Research on terrorism and political violence has been a core part of CPOST’s focus since its founding in 2004. The 9/11 attacks on the U.S. homeland and the sharp increase in suicide attacks in Iraq and Afghanistan exposed an urgent need to better understand the threat of terrorism. What are the causes of terrorism and especially suicide terrorism, its deadliest variant? What explains why and when groups will attack specific kinds of targets? Empirically-grounded and policy-relevant scholarship on the terrorist threat — its causes, consequences, and conduct — is crucial to identifying the strategies most likely to succeed in combating it. That terrorism and insurgency remain a major threat to regional stability in areas of key strategic importance for the United States and its allies more than a decade after 9/11 underscores the continued importance of this research. How will terrorism evolve in the coming decade, and what are the prospects for regional and global security?

CPOST Research

CPOST has been recognized for its pioneering research on the causes of suicide terrorism and the implications for U.S. security policy, playing a major role in shaping scholarship and policy since 9/11. Dr. Pape’s study of suicide terrorism published in the American Political Science Review in 2003 was crucial in two ways: 1) it challenged deeply held convictions among scholars and policymakers by demonstrating that foreign occupation, not religion, was the primary driver of suicide terrorism; and 2) it backed its argument with data, the basis for the first complete database of all suicide attacks world-wide. This commitment to policy-relevant scholarship grounded in hard data continues to guide its approach to the study of terrorism and political violence today.

Starting in 2004, CPOST expanded its research into suicide terrorism by investigating the strategic, social, and individual logics that combine to make suicide attacks a viable strategy in cases of occupation but not other conflicts. Following the publication of Dying to Win: The Strategic Logic of Suicide Terrorism in 2005, CPOST began work on an ambitious project to complete detailed case studies of the eight largest campaigns to use suicide attacks, which were published in 2010’s Cutting the Fuse: The Explosion of Global Suicide Terrorism and How to Stop It. As with previous work, the application of scholarship to policy was a central objective of Cutting the Fuse, which made concrete recommendations for reducing the threat of suicide terrorism to the U.S. and its allies. It was the basis for a major conference on Capitol Hill in 2010, and drew the endorsements from a wide variety of policy experts, including the Chief of the U.S. Navy and the two chairmen of the 9/11 Commission.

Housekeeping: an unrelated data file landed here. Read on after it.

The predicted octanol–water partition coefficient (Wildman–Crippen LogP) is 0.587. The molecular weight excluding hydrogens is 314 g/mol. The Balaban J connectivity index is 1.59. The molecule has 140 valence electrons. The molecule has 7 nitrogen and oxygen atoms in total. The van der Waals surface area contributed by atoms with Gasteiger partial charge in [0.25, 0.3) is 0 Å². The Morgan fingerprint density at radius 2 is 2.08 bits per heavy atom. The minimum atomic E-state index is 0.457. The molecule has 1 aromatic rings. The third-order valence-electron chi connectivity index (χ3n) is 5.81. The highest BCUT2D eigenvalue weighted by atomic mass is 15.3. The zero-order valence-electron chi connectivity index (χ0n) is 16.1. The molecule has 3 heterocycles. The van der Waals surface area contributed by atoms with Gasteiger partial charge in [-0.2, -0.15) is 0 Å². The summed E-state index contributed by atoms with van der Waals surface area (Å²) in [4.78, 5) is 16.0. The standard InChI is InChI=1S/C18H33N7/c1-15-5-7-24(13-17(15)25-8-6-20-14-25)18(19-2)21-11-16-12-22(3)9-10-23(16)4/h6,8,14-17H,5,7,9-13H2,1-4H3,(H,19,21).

In 2012, CPOST shifted its research emphasis from the causes to the conduct of militant group campaigns, specifically how groups select the timing, location, and targets to attack, as well as whether and when they will use suicide attacks to do so. In the fall of 2013, CPOST completed a major eighteen-month government-funded study on targeting by the eight most violent militant groups that use suicide in addition to non-suicide attacks. The study was built on the most extensive and complete record of violent incidents (suicide and non-suicide) in these zones, a dataset comprising over 50,000 data points with nearly 20 targeting variables for each case. In addition to eight case studies, the study produced working papers on the effect of the religious calendar on the timing of attacks as well as a methodological paper on mitigating the problem of attacks with unknown perpetrators that plague all datasets on political violence.

Current and Future Projects

Research into the conduct of militant group campaigns remains a major focus of CPOST’s ongoing research. CPOST is currently engaged in a six-month study of militant group strategy, a follow-on to the recently completed targeting study. The study investigates how militant group capabilities interacts with government counter-insurgency strategy and and changes in the group’s territorial control to shape the group’s overall strategy for victory. Future projects include 1) a study of what happens to militant group strategy after a foreign military occupier withdraws — a salient topic given the imminent withdrawal of U.S. and NATO forces from Afghanistan; and 2) a study to better understand how militant groups construct and maintain the culture of martyrdom necessary to sustain a suicide campaign over time.


The CPOST Suicide Attack Database is the most comprehensive in the world. It is the only database that is searchable, up-to-date and entirely transparent in its source material. This database allows CPOST to produce data-driven theories and conduct leading research, especially in the study of terrorism and political violence. One of the most unique aspects of the database is its commitment to sharing publicly its source material, including data files, once CPOST completes its analysis. Each suicide attack, in order to be entered into the database, must first be verified by two independent sources.